- Date: Saturday, 04 December 2021
- Submitted by Anthony Heiser
The Animal Welfare Reform – Discussion Paper is now open for public consultation. Apparently, there has been community consultation to come up with this discussion paper but this is news to me. If you read the start of the discussion paper, you can see that only a narrow group of stakeholders were consulted. Although this paper has the potential to impact recreational fishing, no one in the recreational fishing sector was consulted in the drafting of this Discussion Paper.
The Total Length Awards bring on healthy competition from the ranks of the CFC.
For 2022-23, the target species are Bream for the Saltwater section (includes Tarwhine and all species of Bream caught in Australian Territorial Waters but does not include freshwater species such as Bony Bream) and all Salmonid species (which includes Brown Trout, Rainbow Trout, Brook Trout, Atlantic Salmon and Chinook Salmon).
The new target species applies from 1 July 2022.
If you're a Carp swimming in the murky waters of Lake Burley Griffin this festive season, should you be worried that you might not live to see another Christmas? Presumably, you may have heard about the oncoming Carpageddon. However, as we wait for the National Carp Control Plan to present its recommendations to the Government, the Carp must be wondering if there is any truth to Carpageddon, or just end up being just another failed doomsday prophecy.
If Carpageddon is the prophecy, then the prophet is Barnaby Joyce, whose response to a Dorothy Dixer from fellow National Party MP Kevin Hogan MP resulted in one of the more colourful speeches seen in Parliament:
We are afflicted with these disgusting, mud-sucking creatures—bottom-dwelling, mud-sucking creatures. The only form of control is a version of herpes; it is the only thing that will get rid of these disgusting, mud-sucking creatures. We will move forward on this because we believe that we should be getting rid of these disgusting, mud-sucking creatures in order to support some of the better animals of our waterways—the silver perch, the yellowbelly, the Murray cod, the Eastern cod and the catfish. We do not want to deal with carp; we have to get rid of the carp. When we have dealt with this virus, we are going to have between 500,000 and two million tonnes of carp.
It would be interesting to unpack this entire statement, but let's focus on three key claims:
This is an article I previously published in the Canberra Fisherman's Club's February 2018 Newsletter. I have reproduced it here as part of my series of articles on the proposed use of the Cyprinid herpesvirus (CyHV3) or (also known as the Carp Herpes Virus or Koi Herpes Virus) to reduce the Carp population in Australia's inland waterways. Please note that as this article was published in February 2018, the information and views I expressed in this article are based on my understanding and knowledge of the issues at that point in time.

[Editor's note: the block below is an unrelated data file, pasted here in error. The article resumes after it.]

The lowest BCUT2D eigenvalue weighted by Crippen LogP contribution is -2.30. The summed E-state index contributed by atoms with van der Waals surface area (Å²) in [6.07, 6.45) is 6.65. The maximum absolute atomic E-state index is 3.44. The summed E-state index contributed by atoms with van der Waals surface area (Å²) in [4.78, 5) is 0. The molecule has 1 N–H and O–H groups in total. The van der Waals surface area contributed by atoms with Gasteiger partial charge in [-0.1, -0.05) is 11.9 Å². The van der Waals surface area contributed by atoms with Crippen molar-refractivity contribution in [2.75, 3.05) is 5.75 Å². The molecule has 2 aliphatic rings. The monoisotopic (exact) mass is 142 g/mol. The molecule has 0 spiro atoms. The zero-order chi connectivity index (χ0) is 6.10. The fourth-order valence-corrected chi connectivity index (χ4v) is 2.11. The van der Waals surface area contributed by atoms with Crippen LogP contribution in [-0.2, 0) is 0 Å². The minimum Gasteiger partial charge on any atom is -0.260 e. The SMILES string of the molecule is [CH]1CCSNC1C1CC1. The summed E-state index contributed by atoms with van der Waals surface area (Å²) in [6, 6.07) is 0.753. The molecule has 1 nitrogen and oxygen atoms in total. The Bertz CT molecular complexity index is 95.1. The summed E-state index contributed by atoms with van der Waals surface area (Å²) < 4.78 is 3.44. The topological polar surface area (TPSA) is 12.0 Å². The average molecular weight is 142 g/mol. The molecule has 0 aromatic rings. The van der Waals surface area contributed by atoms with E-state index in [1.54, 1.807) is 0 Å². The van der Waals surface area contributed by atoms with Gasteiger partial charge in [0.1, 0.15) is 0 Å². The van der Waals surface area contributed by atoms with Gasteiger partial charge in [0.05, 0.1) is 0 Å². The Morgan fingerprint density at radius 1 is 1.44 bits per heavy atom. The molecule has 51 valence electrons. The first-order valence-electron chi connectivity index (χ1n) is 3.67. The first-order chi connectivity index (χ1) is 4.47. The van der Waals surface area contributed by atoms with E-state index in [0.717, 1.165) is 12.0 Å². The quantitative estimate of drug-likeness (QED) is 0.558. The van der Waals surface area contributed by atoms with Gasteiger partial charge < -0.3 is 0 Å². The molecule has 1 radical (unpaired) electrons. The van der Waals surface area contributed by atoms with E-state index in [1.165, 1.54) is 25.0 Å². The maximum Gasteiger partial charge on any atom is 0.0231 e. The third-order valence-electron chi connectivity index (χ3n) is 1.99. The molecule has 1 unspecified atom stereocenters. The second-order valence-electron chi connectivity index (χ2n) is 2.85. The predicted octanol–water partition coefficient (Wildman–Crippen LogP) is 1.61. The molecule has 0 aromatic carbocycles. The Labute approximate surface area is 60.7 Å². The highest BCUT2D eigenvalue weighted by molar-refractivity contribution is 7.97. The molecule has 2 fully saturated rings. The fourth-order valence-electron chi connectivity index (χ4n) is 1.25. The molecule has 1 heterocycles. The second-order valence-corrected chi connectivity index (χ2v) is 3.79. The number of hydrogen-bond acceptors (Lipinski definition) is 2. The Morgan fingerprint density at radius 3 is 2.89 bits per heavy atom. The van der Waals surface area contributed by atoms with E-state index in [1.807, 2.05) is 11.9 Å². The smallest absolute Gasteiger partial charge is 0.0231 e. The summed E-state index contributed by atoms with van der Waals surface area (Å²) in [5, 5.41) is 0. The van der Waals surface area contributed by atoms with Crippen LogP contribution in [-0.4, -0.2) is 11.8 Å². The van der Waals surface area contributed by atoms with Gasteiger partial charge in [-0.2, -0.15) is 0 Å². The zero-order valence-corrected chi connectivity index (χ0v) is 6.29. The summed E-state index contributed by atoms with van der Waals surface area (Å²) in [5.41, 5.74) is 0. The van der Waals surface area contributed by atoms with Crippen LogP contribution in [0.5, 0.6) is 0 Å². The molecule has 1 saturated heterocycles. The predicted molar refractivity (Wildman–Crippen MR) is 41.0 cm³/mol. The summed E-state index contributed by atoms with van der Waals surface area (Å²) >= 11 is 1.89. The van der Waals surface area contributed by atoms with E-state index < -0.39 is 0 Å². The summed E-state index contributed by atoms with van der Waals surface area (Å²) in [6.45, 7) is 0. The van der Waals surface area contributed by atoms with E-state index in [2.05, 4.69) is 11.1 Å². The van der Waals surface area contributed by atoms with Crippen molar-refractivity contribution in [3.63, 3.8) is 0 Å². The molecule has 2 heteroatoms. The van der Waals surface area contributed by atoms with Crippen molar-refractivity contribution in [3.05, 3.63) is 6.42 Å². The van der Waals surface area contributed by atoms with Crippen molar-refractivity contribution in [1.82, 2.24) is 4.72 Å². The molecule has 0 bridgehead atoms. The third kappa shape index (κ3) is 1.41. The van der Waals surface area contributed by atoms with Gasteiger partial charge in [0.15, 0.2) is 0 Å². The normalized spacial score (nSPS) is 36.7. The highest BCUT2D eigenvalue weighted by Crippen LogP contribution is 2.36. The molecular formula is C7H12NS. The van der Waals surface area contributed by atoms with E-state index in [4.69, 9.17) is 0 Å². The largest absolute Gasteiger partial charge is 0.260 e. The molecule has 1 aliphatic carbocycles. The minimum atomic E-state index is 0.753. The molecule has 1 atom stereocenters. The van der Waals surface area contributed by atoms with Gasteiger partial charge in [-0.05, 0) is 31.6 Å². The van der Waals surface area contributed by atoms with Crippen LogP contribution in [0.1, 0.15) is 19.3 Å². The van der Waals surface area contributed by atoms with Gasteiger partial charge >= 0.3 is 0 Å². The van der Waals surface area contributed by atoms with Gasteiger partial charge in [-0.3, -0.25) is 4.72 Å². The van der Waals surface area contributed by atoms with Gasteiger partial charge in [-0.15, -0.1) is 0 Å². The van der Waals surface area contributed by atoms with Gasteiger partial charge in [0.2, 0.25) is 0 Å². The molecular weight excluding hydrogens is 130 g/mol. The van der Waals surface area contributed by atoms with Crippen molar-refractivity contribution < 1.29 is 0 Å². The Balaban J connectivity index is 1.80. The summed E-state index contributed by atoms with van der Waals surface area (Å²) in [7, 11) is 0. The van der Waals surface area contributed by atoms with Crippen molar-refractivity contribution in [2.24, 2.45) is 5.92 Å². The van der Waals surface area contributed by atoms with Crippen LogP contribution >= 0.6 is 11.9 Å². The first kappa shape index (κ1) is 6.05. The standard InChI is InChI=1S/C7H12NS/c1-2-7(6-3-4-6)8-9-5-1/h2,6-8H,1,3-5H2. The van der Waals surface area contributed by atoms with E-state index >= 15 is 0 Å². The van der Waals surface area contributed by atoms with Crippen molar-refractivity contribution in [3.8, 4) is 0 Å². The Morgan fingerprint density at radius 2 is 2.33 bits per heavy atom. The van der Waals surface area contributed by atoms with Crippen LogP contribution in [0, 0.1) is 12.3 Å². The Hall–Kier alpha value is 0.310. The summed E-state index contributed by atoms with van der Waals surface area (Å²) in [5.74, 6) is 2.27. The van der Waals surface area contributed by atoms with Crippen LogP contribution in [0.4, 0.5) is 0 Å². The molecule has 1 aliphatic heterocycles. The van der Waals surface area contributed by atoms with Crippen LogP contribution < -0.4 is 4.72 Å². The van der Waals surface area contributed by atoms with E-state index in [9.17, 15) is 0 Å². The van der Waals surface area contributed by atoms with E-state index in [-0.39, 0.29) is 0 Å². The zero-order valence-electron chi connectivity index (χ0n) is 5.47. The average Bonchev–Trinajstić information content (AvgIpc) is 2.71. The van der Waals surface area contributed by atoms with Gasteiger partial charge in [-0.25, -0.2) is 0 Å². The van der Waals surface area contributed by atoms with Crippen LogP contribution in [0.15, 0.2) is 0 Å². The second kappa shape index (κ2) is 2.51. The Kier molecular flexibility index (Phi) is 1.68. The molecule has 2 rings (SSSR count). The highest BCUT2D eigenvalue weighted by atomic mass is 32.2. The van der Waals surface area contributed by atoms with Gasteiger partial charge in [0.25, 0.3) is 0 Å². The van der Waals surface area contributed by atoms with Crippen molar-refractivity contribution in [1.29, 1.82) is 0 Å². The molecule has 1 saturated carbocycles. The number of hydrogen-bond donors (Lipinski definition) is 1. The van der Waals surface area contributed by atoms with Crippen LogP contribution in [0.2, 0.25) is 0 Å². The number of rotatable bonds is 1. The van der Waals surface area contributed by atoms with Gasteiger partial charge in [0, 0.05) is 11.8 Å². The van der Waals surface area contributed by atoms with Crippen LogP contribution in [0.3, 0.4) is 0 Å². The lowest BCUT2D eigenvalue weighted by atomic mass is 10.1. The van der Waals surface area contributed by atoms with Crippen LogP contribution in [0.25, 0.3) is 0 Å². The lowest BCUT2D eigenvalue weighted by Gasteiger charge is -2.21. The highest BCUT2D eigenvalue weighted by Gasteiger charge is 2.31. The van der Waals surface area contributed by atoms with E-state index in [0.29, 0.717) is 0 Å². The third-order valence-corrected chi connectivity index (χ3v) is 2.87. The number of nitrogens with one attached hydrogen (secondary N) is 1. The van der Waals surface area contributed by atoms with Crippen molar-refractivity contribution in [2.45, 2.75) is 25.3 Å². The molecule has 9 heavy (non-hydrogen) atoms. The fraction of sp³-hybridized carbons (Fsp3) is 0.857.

In the May 2016 General Meeting, the members voted in favour of the Club supporting the release of Cyprinid Herpes Virus (CyHV3) to reduce the Carp population in Australia provided the Government adequately funds the clean-up of waterways of dead and dying Carp, habitat restoration and restocking of native fish.
To find out more about the possible release of CyHV3, Brian Hetherington from the ACT Fly Fishers, Jason Middleton from Canberra Anglers Association, and I attended a stakeholder workshop on 19 February 2018 co-hosted by the National Carp Control Plan (Matt Barkwick) and the ACT Government (Allison McInnes). The purpose of the workshop was to give an update on the latest news on the possible release of CyHV3 and to seek stakeholder feedback on a range of issues around the release. Peter Beutel from the National Capital Authority and Matt Beitzel from the ACT Government also gave presentations.
On 1 - 3 November 2019, 173 anglers from 14 fishing clubs across New South Wales, the Australian Capital Territory and even Adelaide lined up for the 45th ANSA Burrinjuck Convention at Lake Burrinjuck hosted by the Canberra Fisherman's Club.
CFC members arrived early Friday morning to set up the Convention HQ at Lawlers while Zachary Zhao and Alex Steele fed the King Parrots and tried to make friends with the local roos.
Anglers and their boats lined up on the shores of Lake Lyell for the 12th ANSA Lake Lyell Convention.
The Convention was hosted by Sea Bees Fishing Club over 24 26 May 2019 at the Lake Lyell Recreation Park. The Convention is a catch and release length-based comp for Trout and Bass in Lake Lyell, Thompsons Creek Dam and Lake Wallace.
Cemetery Beach fished best on Friday afternoon. Afterwards, the fish got smaller and smaller each day. But it still produced Convention winning fish over the weekend.
The Narooma Sport and Gamefishing Club hosted the 51st annual ANSA Narooma Convention on 8 – 10 March 2019. This year, the Convention was well attended, with eleven ANSA Clubs from all over New South Wales, including Sydney, Wollongong, Nowra, Canberra, and the South Coast. Glen and Karen Malam, Kevin Spriggs, Steve Bailey, Noel Dix, Chris Head, Wendie McDonald, Brian Stacy and I travelled to Narooma to represent the Canberra Fisherman's Club.